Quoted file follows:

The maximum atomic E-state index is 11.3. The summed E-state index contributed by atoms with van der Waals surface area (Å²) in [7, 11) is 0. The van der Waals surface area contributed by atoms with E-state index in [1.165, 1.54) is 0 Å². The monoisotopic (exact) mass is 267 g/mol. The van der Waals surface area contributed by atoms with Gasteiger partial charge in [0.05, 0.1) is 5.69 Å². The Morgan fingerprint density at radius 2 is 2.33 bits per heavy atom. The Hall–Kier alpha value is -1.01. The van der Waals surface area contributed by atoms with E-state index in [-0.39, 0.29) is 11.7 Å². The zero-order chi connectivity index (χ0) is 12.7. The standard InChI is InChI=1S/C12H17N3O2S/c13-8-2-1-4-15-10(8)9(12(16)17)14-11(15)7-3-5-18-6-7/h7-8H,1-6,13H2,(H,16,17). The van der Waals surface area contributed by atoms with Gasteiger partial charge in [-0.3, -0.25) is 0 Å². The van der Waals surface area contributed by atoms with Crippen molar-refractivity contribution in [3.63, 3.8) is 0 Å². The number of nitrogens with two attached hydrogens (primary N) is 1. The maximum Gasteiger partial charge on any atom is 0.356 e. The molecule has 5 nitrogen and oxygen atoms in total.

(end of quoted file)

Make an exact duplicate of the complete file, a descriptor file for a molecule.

The maximum atomic E-state index is 11.3. The summed E-state index contributed by atoms with van der Waals surface area (Å²) in [7, 11) is 0. The van der Waals surface area contributed by atoms with E-state index in [1.165, 1.54) is 0 Å². The monoisotopic (exact) mass is 267 g/mol. The van der Waals surface area contributed by atoms with Gasteiger partial charge in [0.05, 0.1) is 5.69 Å². The Morgan fingerprint density at radius 2 is 2.33 bits per heavy atom. The Hall–Kier alpha value is -1.01. The van der Waals surface area contributed by atoms with E-state index in [-0.39, 0.29) is 11.7 Å². The zero-order chi connectivity index (χ0) is 12.7. The standard InChI is InChI=1S/C12H17N3O2S/c13-8-2-1-4-15-10(8)9(12(16)17)14-11(15)7-3-5-18-6-7/h7-8H,1-6,13H2,(H,16,17). The van der Waals surface area contributed by atoms with Gasteiger partial charge in [-0.3, -0.25) is 0 Å². The van der Waals surface area contributed by atoms with Crippen molar-refractivity contribution in [3.63, 3.8) is 0 Å². The number of nitrogens with two attached hydrogens (primary N) is 1. The maximum Gasteiger partial charge on any atom is 0.356 e. The molecule has 5 nitrogen and oxygen atoms in total.